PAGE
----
The story behind Apple’s revolutionary Newton

Apple Online Store“When the first whispers of an Apple tablet started going around, we’d found it amusing that Apple hired back an old Newton PDA developer. Now that the mythical device is closer, we’ve been reminiscing more about Apple’s original tablet,” Tom Hormby writes for Low End Mac in an article just republished by Gizmodo today.

“In the late 1980s, Apple appeared to be in the middle of a resurgence. John Sculley had forced out the volatile Steve Jobs in 1985, and a cadre of older, more experienced executives focused on building the Apple and Macintosh brands. The company was beginning to grow complacent, working to protect Macintosh revenues at the cost of interoperability and new technology,” Hormby explains.

“John Sculley, Apple’s CEO, had toyed with the idea of creating a Macintosh-killer in 1986,” Hormby writes. “He commissioned two high budget video mockups of a product he called Knowledge Navigator. Knowledge Navigator was going to be a tablet the size of an opened magazine, and it would have very sophisticated artificial intelligence. The machine would anticipate your needs and act on them.”

Read the extensive full article – recommended – here.


  1. Ah, yes, my Newton 2000 still works just fine — very good handwriting recognition and all.

    Although… I’m so anxious to see what Apple has come up with now, 13 years later, and rehearsing how I’ll justify buying one when there are so many more important things I should be spending scarce $$ on.

  2. I *still* have two Newtons…I don’t use them but they were AMAZING not only for their day but for a long time after Apple pulled the plug on them. Anybody that didn’t have one has no idea how good they were. The iPhone is just an updated Newton. A lot changed in 20 years but the Newton is still pretty darn amazing.

  3. Apple killed the product but never gave up on the name….I remember I could watch video on it and it always surprised me when the press or anybody else used to slam the handwriting recognition , found it to be pretty close to perfect.

  4. The Newton was a strange phenomenon: maligned in the press and the butt of Doonesbury cartoons, all the while we Newton owners fell in love with our devices and fully integrated them into our lives. A scheduler, notetaker (with near 100% recognition), apps, and dozens of ebooks, all years before anything else comparable came on the market. And they were a lot more stable than the later appearing Pocket PCs.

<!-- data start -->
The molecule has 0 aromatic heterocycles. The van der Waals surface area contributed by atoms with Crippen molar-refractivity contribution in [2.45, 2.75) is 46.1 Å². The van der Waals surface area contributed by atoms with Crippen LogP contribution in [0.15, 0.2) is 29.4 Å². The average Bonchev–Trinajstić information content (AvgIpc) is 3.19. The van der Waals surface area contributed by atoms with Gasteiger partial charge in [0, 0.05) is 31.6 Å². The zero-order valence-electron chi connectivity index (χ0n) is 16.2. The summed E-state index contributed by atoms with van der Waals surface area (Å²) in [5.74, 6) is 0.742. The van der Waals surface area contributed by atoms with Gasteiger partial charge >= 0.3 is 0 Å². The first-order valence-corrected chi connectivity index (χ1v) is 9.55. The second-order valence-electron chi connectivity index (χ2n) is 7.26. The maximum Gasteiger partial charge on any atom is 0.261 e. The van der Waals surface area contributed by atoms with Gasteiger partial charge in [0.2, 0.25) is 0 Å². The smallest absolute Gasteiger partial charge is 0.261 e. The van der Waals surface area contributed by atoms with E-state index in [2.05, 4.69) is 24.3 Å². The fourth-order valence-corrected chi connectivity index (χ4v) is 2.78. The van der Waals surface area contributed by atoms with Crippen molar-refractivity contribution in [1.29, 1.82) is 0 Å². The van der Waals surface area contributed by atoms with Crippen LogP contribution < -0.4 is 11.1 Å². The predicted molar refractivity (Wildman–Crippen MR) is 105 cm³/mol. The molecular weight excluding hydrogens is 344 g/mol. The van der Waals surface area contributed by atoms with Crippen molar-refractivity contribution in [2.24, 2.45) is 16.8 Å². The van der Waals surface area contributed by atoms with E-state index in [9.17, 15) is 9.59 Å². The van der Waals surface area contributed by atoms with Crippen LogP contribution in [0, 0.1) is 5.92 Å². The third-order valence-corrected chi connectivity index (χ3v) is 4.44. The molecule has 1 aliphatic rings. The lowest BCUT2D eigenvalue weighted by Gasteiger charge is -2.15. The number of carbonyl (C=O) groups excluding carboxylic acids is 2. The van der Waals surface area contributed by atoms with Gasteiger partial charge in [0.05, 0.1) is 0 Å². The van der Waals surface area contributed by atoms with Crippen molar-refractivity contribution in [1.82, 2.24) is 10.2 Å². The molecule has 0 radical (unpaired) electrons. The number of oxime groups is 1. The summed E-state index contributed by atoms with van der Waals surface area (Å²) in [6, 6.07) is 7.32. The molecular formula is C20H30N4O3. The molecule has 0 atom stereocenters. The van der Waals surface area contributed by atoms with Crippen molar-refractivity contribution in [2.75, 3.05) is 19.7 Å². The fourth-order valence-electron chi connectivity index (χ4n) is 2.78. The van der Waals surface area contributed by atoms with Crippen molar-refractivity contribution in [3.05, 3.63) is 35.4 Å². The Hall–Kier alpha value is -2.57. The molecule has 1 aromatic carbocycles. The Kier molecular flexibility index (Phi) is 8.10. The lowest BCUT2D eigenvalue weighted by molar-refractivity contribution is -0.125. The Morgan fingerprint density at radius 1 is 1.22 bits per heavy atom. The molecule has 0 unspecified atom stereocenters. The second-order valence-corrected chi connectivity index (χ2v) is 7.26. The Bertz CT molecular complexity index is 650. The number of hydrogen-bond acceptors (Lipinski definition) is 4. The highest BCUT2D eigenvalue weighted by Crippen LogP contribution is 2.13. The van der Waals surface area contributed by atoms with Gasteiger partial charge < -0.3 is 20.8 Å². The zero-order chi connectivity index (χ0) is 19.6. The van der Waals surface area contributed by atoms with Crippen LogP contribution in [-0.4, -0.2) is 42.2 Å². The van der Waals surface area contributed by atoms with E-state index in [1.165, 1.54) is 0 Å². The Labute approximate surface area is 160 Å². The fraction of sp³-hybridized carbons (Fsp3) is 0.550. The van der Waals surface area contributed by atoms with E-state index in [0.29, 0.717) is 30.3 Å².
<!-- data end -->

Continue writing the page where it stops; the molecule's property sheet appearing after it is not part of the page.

I’m predicting the new Apple tablet will be a similar phenomenon as the Newton: the press will be clueless as to its strengths and strategic benefits, it will be the brunt of Leno jokes, all the while it will carve out a solid niche among those who “get it” (similar to the MacBook Air). It won’t be an iPhone phenomenon, since it won’t have the mass appeal among cell-phone carrying soccer moms or with the Nintendo set.

  5. Thus, the true brilliance of Steve Jobs, he doesn’t let a product out until it’s ready for prime time.

    It’s the brand. Micro$haft can put out bad and buggy software and gradually improve it. However, Apple, with it’s verticle market and only mfg. and not possibly afford a product to crash, as the entire brand is diminished.

    Thus, with Micro$haft products available on IBM, Acer, HP, etc. it’s not possible for a product to get hammered into consumer oblivion, but with Apple, that’s a very real possibility, that unfortunately, Newton proved.

    The article was incredibly interesting, and I’d like to know the inside scoop of why Steve J. killed the newton.

    Would it really have taken that many resources to keep running? and, why couldn’t they have left it as a product they could license to other mfg’s?

  6. The Newton 2.0 OS fixed the handwriting recognition. It was really bad in 1.x — I couldn’t write an ‘S’ without it being changed to a ‘5’. But with 2.0, it was better than anything that I’ve seen available even today.

    The Newton’s handwriting recognition is one reason I never bought a Palm — after the Newton, I refused to learn Graffiti. Why take several steps back?

  7. speaking of handwriting recognition has anybody tried the App Shape Writer….”to me” at the very least it looks like a great way to put in a lot of text quickly and it ” I wish it was the default way to add text on the iPhone….maybe Apple should buy the company and take the idea and really do something with it.

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